Further I will try and combine ideas and experiences of different people, including Uncle Bob and usual programmers.

Simple

Functions should be small, but not too small. The logic should be visible right there without programmers needing to spend several hours undressing wrappers like Russian matroshka.

Do not write small redundant functions that simply return one value:

private static DisplayOptions getDisplayOptionQuit() {
    return DisplayOptions.QUIT;
}

I would also argue to not extract functions that check if the value is null:

private boolean isWorkerAvailable() {
    return worker != null;
}

That is just too little logic going on. It makes it difficult to search for errors like application hanging. Your program won’t crash, but it will be difficult to find why it doesn’t respond. You trust a function that is called isWorkerAvailable without questioning how it is implemented.

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It is easier to question the logic of this function:

private void doStuff() {
    if(worker != null) {
        actuallyDoStuff();
    }
}

What happens if the worker is NULL? Should we notify the user about it?

In the contrary to this function:

private void doStuff() {
    if(isWorkerAvailable()) {
        actuallyDoStuff();
    }
}

This code gives sign of it being sure that the implementation is clean. We won’t touch or question it as easily.

Rule of thumb:
– an average function should be 5-15 lines long. If you have many functions with less than 5 lines it can be a sign that you are breaking your code too much.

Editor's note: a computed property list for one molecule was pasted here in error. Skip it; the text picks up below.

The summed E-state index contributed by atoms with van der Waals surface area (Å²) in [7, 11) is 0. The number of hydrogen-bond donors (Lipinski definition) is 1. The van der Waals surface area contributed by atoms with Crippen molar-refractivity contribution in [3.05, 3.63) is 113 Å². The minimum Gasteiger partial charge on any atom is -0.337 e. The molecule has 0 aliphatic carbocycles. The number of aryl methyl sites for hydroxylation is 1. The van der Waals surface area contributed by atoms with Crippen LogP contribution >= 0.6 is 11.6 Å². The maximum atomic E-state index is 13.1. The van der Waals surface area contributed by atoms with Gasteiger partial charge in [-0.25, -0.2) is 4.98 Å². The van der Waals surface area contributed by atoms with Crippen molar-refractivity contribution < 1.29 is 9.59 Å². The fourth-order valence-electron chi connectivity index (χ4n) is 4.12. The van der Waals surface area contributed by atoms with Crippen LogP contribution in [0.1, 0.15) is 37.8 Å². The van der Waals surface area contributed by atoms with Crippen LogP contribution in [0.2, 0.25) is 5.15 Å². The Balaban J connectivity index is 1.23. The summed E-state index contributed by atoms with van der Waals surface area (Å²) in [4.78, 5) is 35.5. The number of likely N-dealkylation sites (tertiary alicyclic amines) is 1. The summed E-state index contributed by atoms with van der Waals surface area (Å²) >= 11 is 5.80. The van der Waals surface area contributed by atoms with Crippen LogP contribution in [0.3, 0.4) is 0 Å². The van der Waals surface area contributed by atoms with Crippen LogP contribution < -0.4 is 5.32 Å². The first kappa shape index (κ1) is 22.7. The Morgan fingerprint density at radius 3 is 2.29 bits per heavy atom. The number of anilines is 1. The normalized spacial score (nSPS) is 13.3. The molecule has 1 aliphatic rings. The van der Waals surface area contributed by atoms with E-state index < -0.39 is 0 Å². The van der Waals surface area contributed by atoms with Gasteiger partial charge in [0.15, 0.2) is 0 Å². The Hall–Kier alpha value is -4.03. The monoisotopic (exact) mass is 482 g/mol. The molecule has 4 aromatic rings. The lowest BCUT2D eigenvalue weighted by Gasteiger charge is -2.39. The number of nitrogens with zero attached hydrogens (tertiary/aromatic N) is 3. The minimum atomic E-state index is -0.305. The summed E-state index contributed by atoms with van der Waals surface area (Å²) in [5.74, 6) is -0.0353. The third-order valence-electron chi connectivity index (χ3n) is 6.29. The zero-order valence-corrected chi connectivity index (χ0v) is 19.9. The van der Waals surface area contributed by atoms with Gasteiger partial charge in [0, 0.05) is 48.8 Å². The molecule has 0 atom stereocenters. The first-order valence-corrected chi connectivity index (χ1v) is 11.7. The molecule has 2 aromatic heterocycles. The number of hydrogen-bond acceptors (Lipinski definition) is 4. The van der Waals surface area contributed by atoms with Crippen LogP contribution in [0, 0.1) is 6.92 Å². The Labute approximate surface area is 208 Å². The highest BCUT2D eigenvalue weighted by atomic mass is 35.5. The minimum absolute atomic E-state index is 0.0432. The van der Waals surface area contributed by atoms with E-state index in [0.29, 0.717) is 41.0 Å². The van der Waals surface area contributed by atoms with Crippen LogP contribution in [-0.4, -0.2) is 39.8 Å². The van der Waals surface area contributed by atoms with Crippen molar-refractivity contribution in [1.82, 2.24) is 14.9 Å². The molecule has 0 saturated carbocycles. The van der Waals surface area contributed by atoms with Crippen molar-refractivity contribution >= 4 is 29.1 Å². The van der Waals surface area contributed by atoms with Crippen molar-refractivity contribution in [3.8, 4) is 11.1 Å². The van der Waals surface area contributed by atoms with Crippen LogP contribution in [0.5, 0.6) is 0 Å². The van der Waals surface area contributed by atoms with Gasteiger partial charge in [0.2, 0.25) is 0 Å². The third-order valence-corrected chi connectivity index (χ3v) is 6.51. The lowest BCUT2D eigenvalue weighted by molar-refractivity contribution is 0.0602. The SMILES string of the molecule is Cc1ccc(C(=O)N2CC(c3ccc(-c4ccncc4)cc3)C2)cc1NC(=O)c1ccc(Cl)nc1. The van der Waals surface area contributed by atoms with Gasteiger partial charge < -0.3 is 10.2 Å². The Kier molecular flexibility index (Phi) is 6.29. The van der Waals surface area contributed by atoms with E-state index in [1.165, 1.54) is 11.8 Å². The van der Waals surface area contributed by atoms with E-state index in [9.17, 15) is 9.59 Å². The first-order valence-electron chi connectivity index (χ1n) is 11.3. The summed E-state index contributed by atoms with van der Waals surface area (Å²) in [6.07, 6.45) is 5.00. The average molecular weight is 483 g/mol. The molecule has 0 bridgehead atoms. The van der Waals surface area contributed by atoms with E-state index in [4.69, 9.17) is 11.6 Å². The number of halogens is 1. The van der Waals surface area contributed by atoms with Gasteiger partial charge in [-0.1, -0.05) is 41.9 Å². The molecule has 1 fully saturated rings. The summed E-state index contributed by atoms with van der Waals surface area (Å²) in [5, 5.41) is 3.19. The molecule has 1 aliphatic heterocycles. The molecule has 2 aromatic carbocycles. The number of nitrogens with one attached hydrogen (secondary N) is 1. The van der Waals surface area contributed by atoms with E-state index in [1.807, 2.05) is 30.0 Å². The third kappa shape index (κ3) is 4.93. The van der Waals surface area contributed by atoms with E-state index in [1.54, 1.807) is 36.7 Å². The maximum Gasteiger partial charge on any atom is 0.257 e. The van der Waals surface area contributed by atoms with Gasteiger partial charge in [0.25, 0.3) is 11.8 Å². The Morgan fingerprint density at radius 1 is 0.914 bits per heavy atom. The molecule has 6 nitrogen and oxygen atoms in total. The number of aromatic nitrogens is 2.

– a function should show all conceptual logic together so that it fits on your screen and doesn’t require scrolling.

Do One thing

A function should do one logical thing, it should do it good and it should do it only. Do not mix “logical thing” with mathematical operations. Simple null check is not the reason for its own function. Wrapper around other functions is not a good reason either.

You can wrap anything in many different layers of functions. Ask yourself if you really need a function here or are these functions tell you everything by themselves.

Do not do this:

private void checkOk(Thing thing) {
        if(exists(thing)) {
            return isThingOk(thing);
        }
    }

    private boolean isThingOk(Thing thing) {
        return isTypeOk(thing) && isFormOk(thing);
    }

    private boolean isFormOk(Thing thing) {
        return thing.form == Form.OK;
    }

    private boolean isTypeOk(Thing thing) {
        return thing.type == Type.OK;
    }

    private boolean exists(Thing thing) {
        return thing != null;
    }

What is wrong with the following simple function?

private void checkOk(Thing thing) {
    return thing != null 
        && thing.type == Type.OK 
        && thing.form == Form.OK;
}

Rule of thumb:
– function should do one logical thing.
– do not wrap functions within functions for the sake of making functions.

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Do not write Clean code just for the sake of writing it clean. Write it like a book where it is easy for other programmers to read and understand the meaning.